by Karen Richardson
The knee joint may be her specialty of research, but Tara Kajaks is also an avid rower who loves being out on the water in the city of Kingston as a coach for the Queen's Rowing Varsity Development Program. "Kingston has much to offer - from a world-class university to a body of water that is home to one of the best rowing programs in the country. The balance between academics and athletics makes this city a great place to be a student," says Kajaks, a second-year Master's student in the Department of Science in the School of Kinesiology and Health Studies (Biomechanics).
Kajaks is currently studying the occupational risk factors for knee osteoarthritis and conducts her research in the gait lab and at the world-renowned Human Mobility Research Centre, a joint partnership between Queen's and Kingston General Hospital. Under the direction of Professor Patrick Costigan, she is looking specifically at kneeling and the effect that this posture has on knee-joint stability during walking. "We are testing to see if kneeling induces gait parameter changes as well as changes in muscle activity measured through electromyography," says Kajaks. Last summer she worked with Dr. Joan Stevenson to build a neck strength testing device for junior hockey players. "This device will eventually be used to determine if neck strength plays a factor in concussions."
Kajaks enjoys being a rowing coach at Queen's and for high-school teams in the spring. "It's great being involved in Queen's rowing but also being involved in the community at the Kingston Rowing Club. When our season takes place during the fall it actually ends up being the best part of my day. The first-year students who have sacrificed that whole experience of partying and staying up late say they have no regrets about their involvement with the team. It's so rewarding to contribute to the success of such dedicated student-athletes."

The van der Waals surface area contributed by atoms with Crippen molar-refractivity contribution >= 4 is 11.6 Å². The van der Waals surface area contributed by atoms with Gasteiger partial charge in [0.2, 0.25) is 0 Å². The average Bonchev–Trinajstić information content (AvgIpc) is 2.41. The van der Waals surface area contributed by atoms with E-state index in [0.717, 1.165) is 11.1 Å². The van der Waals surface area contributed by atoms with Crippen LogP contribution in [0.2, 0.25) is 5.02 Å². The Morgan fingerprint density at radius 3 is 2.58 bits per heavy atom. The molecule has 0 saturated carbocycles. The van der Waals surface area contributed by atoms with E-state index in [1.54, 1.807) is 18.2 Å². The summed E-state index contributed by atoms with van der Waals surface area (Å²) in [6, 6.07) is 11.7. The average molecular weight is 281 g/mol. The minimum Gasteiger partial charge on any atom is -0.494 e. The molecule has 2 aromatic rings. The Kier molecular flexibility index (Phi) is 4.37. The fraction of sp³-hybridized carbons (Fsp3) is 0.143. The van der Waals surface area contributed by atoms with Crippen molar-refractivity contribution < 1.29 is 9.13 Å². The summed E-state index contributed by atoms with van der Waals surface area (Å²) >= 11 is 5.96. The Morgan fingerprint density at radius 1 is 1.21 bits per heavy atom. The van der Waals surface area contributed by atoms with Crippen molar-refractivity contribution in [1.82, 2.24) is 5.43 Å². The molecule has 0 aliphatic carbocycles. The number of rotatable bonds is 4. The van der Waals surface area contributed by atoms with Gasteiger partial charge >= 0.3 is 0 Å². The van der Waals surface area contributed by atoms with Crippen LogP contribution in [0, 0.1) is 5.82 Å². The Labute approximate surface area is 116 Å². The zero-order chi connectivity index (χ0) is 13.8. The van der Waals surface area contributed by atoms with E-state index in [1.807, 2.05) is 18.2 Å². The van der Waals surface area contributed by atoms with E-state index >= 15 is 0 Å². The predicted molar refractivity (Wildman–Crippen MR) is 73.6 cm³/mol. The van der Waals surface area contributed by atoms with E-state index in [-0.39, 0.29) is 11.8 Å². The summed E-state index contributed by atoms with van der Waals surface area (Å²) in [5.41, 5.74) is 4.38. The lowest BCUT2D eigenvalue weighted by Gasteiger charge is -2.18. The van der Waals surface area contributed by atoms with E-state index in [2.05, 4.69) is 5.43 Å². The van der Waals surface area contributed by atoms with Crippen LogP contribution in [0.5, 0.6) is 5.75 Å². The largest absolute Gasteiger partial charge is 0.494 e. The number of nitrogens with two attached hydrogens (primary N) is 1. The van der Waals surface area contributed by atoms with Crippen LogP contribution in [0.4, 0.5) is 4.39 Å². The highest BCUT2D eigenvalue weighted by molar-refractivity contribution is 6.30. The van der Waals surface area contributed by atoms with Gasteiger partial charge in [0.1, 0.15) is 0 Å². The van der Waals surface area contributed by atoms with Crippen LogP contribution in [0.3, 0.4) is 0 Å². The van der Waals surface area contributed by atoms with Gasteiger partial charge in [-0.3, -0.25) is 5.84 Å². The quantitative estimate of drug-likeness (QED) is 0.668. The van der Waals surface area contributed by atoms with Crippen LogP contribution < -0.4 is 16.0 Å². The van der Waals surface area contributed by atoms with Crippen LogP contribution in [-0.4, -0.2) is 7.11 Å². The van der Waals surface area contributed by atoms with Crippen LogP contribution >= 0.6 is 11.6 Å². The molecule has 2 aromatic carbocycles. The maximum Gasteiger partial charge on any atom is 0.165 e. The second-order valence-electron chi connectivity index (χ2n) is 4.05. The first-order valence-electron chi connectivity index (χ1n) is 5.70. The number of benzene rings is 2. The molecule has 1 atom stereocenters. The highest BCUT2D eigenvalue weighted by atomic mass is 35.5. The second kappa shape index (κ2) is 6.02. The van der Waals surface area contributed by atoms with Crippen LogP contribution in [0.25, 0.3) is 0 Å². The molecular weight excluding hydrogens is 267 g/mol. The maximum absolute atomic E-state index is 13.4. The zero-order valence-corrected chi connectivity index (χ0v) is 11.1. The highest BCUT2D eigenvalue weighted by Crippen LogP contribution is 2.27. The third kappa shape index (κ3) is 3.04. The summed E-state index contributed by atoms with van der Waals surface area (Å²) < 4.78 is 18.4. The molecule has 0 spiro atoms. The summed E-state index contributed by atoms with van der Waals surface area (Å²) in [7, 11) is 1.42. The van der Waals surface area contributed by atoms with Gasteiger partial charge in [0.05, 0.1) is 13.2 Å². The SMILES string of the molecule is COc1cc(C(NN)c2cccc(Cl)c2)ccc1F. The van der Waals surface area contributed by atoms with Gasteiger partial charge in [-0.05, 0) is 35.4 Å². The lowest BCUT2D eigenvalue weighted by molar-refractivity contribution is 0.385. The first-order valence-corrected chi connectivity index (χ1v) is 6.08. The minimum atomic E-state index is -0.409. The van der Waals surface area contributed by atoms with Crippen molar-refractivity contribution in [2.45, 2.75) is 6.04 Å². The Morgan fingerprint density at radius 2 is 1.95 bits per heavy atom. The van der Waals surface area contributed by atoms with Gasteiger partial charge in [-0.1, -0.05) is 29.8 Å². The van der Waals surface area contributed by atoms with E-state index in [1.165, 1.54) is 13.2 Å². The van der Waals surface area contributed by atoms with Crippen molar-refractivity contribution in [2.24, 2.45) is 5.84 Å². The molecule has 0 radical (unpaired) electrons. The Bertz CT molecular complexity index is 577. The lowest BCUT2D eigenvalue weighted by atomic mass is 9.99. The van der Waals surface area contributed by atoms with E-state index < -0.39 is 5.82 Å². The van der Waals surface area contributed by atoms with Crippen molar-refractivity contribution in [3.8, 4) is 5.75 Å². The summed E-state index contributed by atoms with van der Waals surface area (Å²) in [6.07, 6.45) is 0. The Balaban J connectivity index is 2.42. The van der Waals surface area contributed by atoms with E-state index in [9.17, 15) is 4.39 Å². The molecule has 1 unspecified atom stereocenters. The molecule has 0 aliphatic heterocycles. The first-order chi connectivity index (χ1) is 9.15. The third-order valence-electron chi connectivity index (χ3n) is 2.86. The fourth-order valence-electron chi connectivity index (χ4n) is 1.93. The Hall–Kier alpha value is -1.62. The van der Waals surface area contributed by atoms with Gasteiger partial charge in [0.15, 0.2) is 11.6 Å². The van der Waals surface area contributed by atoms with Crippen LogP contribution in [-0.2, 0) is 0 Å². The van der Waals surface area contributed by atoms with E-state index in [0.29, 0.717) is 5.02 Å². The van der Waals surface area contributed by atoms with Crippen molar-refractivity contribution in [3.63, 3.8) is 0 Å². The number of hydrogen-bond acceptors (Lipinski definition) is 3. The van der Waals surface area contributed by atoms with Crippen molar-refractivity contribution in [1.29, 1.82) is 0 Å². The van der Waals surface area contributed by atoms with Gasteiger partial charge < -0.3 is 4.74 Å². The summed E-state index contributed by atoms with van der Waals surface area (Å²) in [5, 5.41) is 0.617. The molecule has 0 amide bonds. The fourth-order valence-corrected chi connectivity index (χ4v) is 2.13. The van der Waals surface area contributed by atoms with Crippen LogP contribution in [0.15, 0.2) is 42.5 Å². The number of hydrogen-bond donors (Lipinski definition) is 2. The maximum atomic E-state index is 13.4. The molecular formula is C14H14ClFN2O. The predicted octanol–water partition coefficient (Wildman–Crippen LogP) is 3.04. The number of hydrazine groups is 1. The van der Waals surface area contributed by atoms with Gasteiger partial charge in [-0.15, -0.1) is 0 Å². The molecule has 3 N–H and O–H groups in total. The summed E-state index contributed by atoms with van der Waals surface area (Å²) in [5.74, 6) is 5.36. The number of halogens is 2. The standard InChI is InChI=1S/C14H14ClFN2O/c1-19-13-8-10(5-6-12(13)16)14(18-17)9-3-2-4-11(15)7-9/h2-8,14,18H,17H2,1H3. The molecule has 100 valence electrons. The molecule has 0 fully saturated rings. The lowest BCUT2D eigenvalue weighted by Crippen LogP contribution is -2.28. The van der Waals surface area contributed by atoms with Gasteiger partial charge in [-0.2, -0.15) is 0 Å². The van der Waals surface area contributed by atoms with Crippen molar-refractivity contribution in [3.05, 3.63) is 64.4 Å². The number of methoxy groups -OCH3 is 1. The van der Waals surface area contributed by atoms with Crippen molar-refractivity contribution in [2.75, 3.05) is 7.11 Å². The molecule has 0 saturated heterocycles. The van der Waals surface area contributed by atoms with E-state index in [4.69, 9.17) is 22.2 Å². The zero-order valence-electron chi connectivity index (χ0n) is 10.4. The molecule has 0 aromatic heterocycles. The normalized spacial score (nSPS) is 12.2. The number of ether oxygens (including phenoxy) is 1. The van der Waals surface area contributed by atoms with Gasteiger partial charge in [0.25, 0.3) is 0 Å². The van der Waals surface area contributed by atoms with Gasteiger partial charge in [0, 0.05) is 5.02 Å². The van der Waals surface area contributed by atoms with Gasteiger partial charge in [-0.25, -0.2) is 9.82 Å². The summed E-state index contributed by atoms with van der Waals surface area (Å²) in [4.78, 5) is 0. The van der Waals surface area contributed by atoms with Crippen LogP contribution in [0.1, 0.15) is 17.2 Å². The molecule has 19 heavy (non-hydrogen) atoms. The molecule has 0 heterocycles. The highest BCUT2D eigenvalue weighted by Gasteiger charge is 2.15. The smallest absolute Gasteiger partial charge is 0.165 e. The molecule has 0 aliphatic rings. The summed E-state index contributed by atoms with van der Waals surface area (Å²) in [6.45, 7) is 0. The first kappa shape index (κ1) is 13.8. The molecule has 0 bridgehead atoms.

One of the reasons she chose to study at Queen's was because of the city of Kingston - "the water, the people and the whole sense of community. Both Queen's and Kingston have a really friendly environment, and people work very well together here. It's very easy to collaborate and everyone is very willing to share their equipment - it's a good team environment." She is also familiar with the university from completing her undergraduate degree here. "It's good to be back in Kingston." Kajaks enjoys working at Queen's where there is a "reputation of well-known researchers across the board in rehabilitation science, mechanical engineering, as well as within our department."
She has been inspired by attending conferences on topics such as ergonomics, sports medicine and biomechanics while at Queen's, and will be giving her first presentation at a conference for the upcoming Ontario Biomechanics conference on kneeling-induced joint instability.